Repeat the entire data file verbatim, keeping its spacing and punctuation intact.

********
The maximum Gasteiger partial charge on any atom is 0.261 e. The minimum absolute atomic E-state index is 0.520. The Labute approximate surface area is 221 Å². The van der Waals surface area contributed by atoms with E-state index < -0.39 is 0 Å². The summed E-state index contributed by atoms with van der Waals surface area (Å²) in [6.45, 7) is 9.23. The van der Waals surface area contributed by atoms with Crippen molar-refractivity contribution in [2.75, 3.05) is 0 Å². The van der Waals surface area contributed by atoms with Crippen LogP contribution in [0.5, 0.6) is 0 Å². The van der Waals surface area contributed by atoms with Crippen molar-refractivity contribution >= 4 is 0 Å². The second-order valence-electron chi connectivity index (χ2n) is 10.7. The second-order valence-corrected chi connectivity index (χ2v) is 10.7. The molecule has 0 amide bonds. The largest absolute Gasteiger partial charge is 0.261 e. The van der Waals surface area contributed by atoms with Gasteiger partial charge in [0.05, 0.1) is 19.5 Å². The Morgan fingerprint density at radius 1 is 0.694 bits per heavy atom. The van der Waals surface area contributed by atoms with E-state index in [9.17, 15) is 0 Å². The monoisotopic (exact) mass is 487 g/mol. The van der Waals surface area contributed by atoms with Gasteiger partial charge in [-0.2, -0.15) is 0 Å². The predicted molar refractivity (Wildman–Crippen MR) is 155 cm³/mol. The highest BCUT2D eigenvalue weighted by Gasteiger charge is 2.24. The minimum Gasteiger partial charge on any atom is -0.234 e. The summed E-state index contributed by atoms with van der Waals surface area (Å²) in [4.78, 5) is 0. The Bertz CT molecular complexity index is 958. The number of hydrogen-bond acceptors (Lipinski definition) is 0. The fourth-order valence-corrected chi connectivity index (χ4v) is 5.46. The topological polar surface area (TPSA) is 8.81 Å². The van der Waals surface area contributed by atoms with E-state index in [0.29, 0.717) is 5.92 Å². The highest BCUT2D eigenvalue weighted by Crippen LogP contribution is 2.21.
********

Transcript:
The maximum Gasteiger partial charge on any atom is 0.261 e. The minimum absolute atomic E-state index is 0.520. The Labute approximate surface area is 221 Å². The van der Waals surface area contributed by atoms with E-state index < -0.39 is 0 Å². The summed E-state index contributed by atoms with van der Waals surface area (Å²) in [6.45, 7) is 9.23. The van der Waals surface area contributed by atoms with Crippen molar-refractivity contribution in [2.75, 3.05) is 0 Å². The van der Waals surface area contributed by atoms with Crippen LogP contribution in [0.5, 0.6) is 0 Å². The van der Waals surface area contributed by atoms with Crippen molar-refractivity contribution >= 4 is 0 Å². The second-order valence-electron chi connectivity index (χ2n) is 10.7. The second-order valence-corrected chi connectivity index (χ2v) is 10.7. The molecule has 0 amide bonds. The largest absolute Gasteiger partial charge is 0.261 e. The van der Waals surface area contributed by atoms with Gasteiger partial charge in [0.05, 0.1) is 19.5 Å². The Morgan fingerprint density at radius 1 is 0.694 bits per heavy atom. The van der Waals surface area contributed by atoms with E-state index in [9.17, 15) is 0 Å². The monoisotopic (exact) mass is 487 g/mol. The van der Waals surface area contributed by atoms with Gasteiger partial charge in [-0.2, -0.15) is 0 Å². The predicted molar refractivity (Wildman–Crippen MR) is 155 cm³/mol. The highest BCUT2D eigenvalue weighted by Gasteiger charge is 2.24. The minimum Gasteiger partial charge on any atom is -0.234 e. The summed E-state index contributed by atoms with van der Waals surface area (Å²) in [4.78, 5) is 0. The Bertz CT molecular complexity index is 958. The number of hydrogen-bond acceptors (Lipinski definition) is 0. The fourth-order valence-corrected chi connectivity index (χ4v) is 5.46. The topological polar surface area (TPSA) is 8.81 Å². The van der Waals surface area contributed by atoms with E-state index in [0.29, 0.717) is 5.92 Å². The highest BCUT2D eigenvalue weighted by Crippen LogP contribution is 2.21.